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April 24, 2008


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I'm not sure what your plans are, FMF, but you may wish to wait until late summer/early fall; all of the indicators I've seen are showing the buying "sweet spot" (lowest price against greatest selection) will hit around August/September. You might save a few bucks or get something a little closer to your ideal property in just a few months.

I agree with Rod.. we haven't seen the bottom yet!

We are also considering moving this summer instead of next summer like we planned. We have 2 vacations already in the works next year so we're thinking it might be easier to move this year. Of course, selling our house might be a different story.

Wife and I are saving for a downpayment. We plan to buy in 2010 with 20-30% down. I don't see any realistic uptick in prices before then, with inventories where they are (simple supply/demand).

The popping of this housing bubble is leaving a very bad taste in many people's mouth. I don't think price increases will occur for a couple of years, and when then do it will be slower than last time. A lot of us are waiting for two consecutive quarters of appreciation before jumping in.

Don't wait too long to buy; there will be a point where sellers would rather keep the property in the hopes of riding out the downturn which will decrease the amount of "quality" properties available.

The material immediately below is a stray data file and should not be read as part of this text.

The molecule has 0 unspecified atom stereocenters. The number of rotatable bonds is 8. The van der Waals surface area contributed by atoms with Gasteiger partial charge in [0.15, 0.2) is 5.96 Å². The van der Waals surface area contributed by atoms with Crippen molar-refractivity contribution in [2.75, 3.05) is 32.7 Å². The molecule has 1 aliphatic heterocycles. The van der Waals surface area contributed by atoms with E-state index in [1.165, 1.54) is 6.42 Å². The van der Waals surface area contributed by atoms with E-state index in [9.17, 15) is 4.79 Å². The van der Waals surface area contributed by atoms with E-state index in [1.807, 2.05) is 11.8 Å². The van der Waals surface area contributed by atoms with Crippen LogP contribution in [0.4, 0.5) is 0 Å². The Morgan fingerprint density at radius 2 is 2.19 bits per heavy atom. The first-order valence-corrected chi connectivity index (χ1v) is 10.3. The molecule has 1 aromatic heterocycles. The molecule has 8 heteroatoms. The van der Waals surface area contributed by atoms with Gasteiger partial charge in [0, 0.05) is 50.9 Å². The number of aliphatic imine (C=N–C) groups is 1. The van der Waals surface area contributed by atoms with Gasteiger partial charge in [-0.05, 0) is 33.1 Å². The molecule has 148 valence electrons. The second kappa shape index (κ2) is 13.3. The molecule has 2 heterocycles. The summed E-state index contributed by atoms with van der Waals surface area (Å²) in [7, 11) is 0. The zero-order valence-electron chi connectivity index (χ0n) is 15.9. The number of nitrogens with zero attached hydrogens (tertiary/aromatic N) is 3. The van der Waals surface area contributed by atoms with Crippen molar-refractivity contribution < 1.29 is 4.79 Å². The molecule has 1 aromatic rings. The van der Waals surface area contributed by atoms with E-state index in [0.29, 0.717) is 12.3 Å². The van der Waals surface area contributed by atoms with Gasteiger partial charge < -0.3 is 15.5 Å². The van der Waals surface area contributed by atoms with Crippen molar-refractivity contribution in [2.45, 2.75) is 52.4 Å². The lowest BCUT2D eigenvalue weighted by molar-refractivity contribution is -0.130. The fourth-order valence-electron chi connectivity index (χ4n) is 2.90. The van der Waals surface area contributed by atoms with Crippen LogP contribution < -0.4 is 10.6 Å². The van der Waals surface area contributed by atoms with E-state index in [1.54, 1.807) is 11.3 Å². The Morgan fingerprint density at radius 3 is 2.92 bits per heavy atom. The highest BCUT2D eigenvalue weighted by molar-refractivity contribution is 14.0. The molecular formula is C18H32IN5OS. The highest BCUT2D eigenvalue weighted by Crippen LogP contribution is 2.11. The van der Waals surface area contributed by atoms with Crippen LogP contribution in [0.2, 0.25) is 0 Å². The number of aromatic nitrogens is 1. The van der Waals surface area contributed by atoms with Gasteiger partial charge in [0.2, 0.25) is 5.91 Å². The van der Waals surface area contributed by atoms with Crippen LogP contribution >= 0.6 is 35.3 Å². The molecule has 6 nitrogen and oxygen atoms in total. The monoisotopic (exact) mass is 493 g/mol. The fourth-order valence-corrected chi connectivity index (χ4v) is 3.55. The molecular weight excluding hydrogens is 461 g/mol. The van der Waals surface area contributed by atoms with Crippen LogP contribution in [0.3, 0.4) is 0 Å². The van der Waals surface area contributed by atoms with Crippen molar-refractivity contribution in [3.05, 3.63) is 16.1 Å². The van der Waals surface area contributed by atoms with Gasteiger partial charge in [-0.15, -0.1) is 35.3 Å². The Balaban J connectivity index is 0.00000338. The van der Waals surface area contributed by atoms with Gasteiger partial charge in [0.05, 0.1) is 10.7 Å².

I agree the bottom is not here yet. But is it worth it to wait and wait to hit such a moving target? Its like reading the Yahoo finance forms, every one is speculating that "This is the bottom!" like they can control anything. The bottom line, any time in the next 5 years is a good time to buy, so find what works best for you and grab it!

Side question, what is it like trying to close a mortgage right now? A "cheap" house is nothing if you can't even get a loan to cover it.

Chris --

I have enough for a good downpayment event without selling my current house (which I own outright), so I'm not anticipating any problems. That said, I guess we'll see when we get there. ;-)

The bottom line is that in many parts of the country, the median house is unaffordable to most everyone but six-figure income earners. So, rather than waiting for "the bottom," just buy when mortgages are comparable to rents and when you aren't spending more than 30% of your gross on housing. Some places in the country are already there, and some have a long, long way to go.

Trying to time the market is the same mistake that many flippers made in the first place--at best it is a gamble and at worst a loser's proposition. Prices have gone down dramatically in some areas, less dramatically in others. And, good neighborhoods are always somewhat insulated from huge swings down.

Instead of trying to time the market I'd suggest trying to find the perfect house that fits your needs at a price you feel comfortable with based on your expenses, earnings and future requirements. Common sense and not very exciting but this philosophy will help your focus regardless of the current market trends.

D --

I agree with the basic premise of what you're saying. We're obviously covering the basics -- getting a house we like, one we can afford, etc. -- we're just looking to get it at a good price.

And while I also agree that timing the market isn't a worthwhile strategy for stocks, there is a bit of timing that can be done with real estate in a prolonged slump. No, we probably won't buy at the bottom, but we will get a good house for much cheaper than what it would have cost us 5 years ago. And if we stay in it for 5-10 years, it should be a good investment as well.

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